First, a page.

I look back at some of the lyrics and I think “wow, you’re really letting it all hang out there, Morgan”, but I think that in order for those songs to be honest and in order for the lyrics that pertain to sexuality to not become one dimensional and trite. I had to really go for it and use those feeling within a larger context of the real loss that I was going through, the relationship I was losing at the time.
At first listen, I just focused on the beat and I was like “this album is really fun” and then when I did a little more digging and really listened to the lyrics and found they brought a whole different element to each of the songs. I think you found a great balance. It wasn’t an album that was all emotion. You were able to find an up-beat way to present your experience.
Yeah, I’ve actually heard that before in other interviews. I was really going through a process of grief and I literally could’ve charted on a calendar going through the different phases- the denial, the rage, the sadness, the acceptance, etc. I think I wrote a lot of songs when I was angry, when I was in that angry stage, and so instead of feeling sorry for myself, it came out as a lot of fiery energy. I was angry with myself, I was angry with the way I was being treated by others and a lot of my songwriting happened in that phase of grief and that’s why I’m not feeling sorry with myself on the album. I’m really just trying to work through the shit.
I love that! Right now, you do not have a tour announced, but are working with producer/writer Jake Sinclair on new music that you’ve described helped you to figure out what White Sea truly is and needs to become. Can you expand on that?
I’ve never been more excited about the music that I’m making and I think that I’ve finally found the identity of White Sea that I’ve been searching for over the last 6-7 years. I didn’t want to do it by myself again, I didn’t want to just sit there and scratch my head. I really just wanted to make some songs for fun and I didn’t really have any intent of doing something with them, but they ended up being so good and we recorded them in a really unique way.
I co-wrote some songs with Jake and then I co-wrote also with Daniel Nigro. He’s a fantastic songwriter and he and I actually haven’t known each other that long (it’s only been 5 months or so), but we clicked immediately and wrote 3 songs I’m just absolutely in love with. Jake and I know each other because we’re managed by the same person and we’ve always been friends and have collaborated on songs for other people and then one day we finally looked at each other and were like “why aren’t we making a bunch of songs together? This doesn’t make any sense.”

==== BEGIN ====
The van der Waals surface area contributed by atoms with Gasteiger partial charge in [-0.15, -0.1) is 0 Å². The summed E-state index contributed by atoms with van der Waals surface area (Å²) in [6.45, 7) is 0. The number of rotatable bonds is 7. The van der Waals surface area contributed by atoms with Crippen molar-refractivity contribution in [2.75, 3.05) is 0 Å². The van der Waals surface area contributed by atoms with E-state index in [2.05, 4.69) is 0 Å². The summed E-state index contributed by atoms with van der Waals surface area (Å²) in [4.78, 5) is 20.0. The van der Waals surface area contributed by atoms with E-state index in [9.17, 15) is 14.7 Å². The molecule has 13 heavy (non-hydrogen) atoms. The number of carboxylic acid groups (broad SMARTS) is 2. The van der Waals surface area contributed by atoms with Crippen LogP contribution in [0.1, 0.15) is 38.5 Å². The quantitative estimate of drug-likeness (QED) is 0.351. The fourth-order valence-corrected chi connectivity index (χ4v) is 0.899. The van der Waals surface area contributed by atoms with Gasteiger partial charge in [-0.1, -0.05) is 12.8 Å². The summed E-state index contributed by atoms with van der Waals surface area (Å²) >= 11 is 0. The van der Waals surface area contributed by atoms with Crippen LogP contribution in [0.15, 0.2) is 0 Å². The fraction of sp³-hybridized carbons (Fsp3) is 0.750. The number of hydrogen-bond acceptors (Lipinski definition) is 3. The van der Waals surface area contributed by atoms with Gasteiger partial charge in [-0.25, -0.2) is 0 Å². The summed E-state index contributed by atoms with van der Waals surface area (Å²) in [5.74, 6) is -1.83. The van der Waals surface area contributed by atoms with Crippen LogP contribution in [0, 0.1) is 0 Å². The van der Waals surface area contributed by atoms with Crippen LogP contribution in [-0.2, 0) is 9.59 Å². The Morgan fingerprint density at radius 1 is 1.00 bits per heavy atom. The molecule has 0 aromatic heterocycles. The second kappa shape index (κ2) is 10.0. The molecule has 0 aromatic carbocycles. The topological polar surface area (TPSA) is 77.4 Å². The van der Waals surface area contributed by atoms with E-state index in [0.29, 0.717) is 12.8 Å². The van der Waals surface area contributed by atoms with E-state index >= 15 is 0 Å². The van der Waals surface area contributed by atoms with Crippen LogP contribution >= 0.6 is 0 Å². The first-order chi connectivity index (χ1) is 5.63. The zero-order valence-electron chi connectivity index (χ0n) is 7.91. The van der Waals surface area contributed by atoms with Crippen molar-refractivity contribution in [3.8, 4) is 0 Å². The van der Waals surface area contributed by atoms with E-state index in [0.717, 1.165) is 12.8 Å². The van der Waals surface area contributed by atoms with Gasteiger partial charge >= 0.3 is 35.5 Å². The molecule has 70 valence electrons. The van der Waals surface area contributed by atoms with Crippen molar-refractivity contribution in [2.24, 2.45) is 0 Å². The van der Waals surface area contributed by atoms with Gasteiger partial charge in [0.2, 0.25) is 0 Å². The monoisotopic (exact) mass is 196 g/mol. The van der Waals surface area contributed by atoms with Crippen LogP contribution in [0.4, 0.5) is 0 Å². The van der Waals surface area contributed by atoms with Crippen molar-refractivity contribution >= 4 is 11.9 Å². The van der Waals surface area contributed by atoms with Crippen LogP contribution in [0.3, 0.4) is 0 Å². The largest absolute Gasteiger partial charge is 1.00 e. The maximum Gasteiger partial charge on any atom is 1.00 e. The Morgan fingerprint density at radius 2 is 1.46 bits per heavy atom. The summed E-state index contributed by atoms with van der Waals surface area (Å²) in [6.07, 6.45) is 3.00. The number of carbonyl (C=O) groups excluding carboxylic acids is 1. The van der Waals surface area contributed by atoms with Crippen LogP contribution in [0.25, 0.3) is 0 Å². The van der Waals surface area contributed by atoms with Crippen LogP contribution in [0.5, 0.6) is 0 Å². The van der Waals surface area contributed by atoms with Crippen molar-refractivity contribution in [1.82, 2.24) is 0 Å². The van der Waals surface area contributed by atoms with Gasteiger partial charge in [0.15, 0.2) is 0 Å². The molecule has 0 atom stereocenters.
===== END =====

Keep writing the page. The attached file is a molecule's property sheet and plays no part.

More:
We had so much fun working together and he’s just brilliant. He’s so good at what he does and I was very lucky that he had a whole in his schedule because he’s always working on giant records all the time. We took the last couple of weeks of 2014, went to Butch Walker’s Studio and we recorded 6 songs with an absolutely incredible musician and literally just did one take of everything! It’s really different, like we did a couple of over-dubs with some synths, but it’s very 1970’s. I really found the direction in my writing that I’ve been looking for. It’s not electronic music, I can tell you that much [laughs] I mean there obviously are tons of synths and there will always be because that’s my first passion, but I was really excited about this idea of bringing more earthy and emotional back to my pop writing, instead of having it be so glossy and over the top. It’s definitely a lot more raw and I’m really really excited to share the songs with people.
And just to follow up, unless there is a giant demand for me to be touring, I really don’t have any interest in touring. I love playing shows, but I’m also not 22 anymore, so getting into a band and flogging it out is just not for me. It has nothing to do with thinking that I need to be playing for larger audiences, it has nothing to do with that, I just physically can’t do it anymore. I’ve been doing this since I was 22 and did that with M83 and I was in the van with him and then went to the bus. Touring is just so zapping of life blood. Unless there’s a real reason for me to tour, I’d rather be scoring films and making new music and I’d rather be creating that way than trying to scrounge for coffee at a rest stop.
But, I do hope to be able to tour again, I would absolutely love that, there just hasn’t been the right opportunity to do so.
Well, we look forward to hearing your new music. Do you have a release date in mind for a new album?
You know, I’m actually not going to be releasing another album. I’m going to release songs. I don’t really think the future of music really is releasing records from unknown artists. I don’t really think anyone gives a shit about me releasing an album, to be perfectly honest. People care about songs and when I really can figure out who my audience is, then, I think, is the right time to be releasing an album. But until then, I’m not really interested in doing things the way we are “supposed to do it”. For me, as a creator, it’s just not interesting anymore. I want to try new things, and I see the way people can do music, so I don’t think I will be releasing an album anytime soon. I think I’ll just be putting out songs for now.
Morgan Kibby shot for mxdwn by Sharon Alagna